“Mortier is trying to bring new ideas and give everybody a chance. It would have been impossible to get Messiaen’s opera St. Francois d’Assise under Karajan; it was too recent. But Mortier had Peter Sellars stage it, which was wonderful. Karajan was a tremendous conductor, a great man. Sold-out performances were guaranteed every time he conducted. He insisted on good casts. But Mortier has brought many young singers we had never heard of and given them a chance to show the public what they can do.”

Inevitably, Mortier soon found himself under attack by factions of festival regulars and a press politicized to the point of hysteria. But he loves a good fight; polemics are part and parcel of his agenda. Last summer’s big dustups revolved around a marathon adaptation of Shakespeare’s history plays, briefly banned to minors for violence and nudity, and the reactionary rumblings of Thomas Klestil, the president of Austria, no fan of Mortier’s spicier fare.

As Karajan did, Mortier stands for excellence, indeed for elitism. But Karajan the “museum director” viewed art through the prism of a fixed canon. His realm was the eternal. Mortier’s arena is the here and now–tradition counting for nothing unless rekindled by the flame of present passion. There were fears initially that the established Salzburg audience would stay away in droves (and that no one would replace them), but Mortier’s media savvy and showmanship prevailed. Mortier has expanded from the festival’s traditional venues–three halls within the Festspielhaus, plus historic sites around the city–into many new ones.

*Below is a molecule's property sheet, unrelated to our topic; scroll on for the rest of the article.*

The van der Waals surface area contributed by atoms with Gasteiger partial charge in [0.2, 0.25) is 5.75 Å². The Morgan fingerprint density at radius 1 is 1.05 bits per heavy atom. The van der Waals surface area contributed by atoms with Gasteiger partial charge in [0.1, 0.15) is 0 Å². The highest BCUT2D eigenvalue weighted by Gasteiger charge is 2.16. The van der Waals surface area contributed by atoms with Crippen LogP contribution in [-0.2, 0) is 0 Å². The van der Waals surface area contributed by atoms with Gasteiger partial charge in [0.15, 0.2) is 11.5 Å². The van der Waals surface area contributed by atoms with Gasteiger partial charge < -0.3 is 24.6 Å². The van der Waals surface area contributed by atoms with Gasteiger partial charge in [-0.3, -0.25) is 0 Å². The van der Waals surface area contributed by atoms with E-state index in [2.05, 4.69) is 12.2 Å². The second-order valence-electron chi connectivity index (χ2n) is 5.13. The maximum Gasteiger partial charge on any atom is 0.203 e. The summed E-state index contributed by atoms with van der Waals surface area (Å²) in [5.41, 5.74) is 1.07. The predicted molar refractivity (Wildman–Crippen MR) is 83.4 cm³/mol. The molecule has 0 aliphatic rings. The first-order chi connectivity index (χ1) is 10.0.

He put epic-scale drama into a former salt factory an hour outside town, on an island in Salzach River. Last summer, a convention hall was drafted into service for a sold-out, big-ticket transfer of Achim Freyer’s carnival-style mounting of The Magic Flute. There is more to choose from than ever before, and attendance is soaring. Mortier’s shock tactics have attracted a lot of new, young faces. The habitues in jewels now jostle kids in jeans and leather. Remember the lyric from 42nd Street, “Where the underworld can meet the elite”? Salzburg can feel that way now.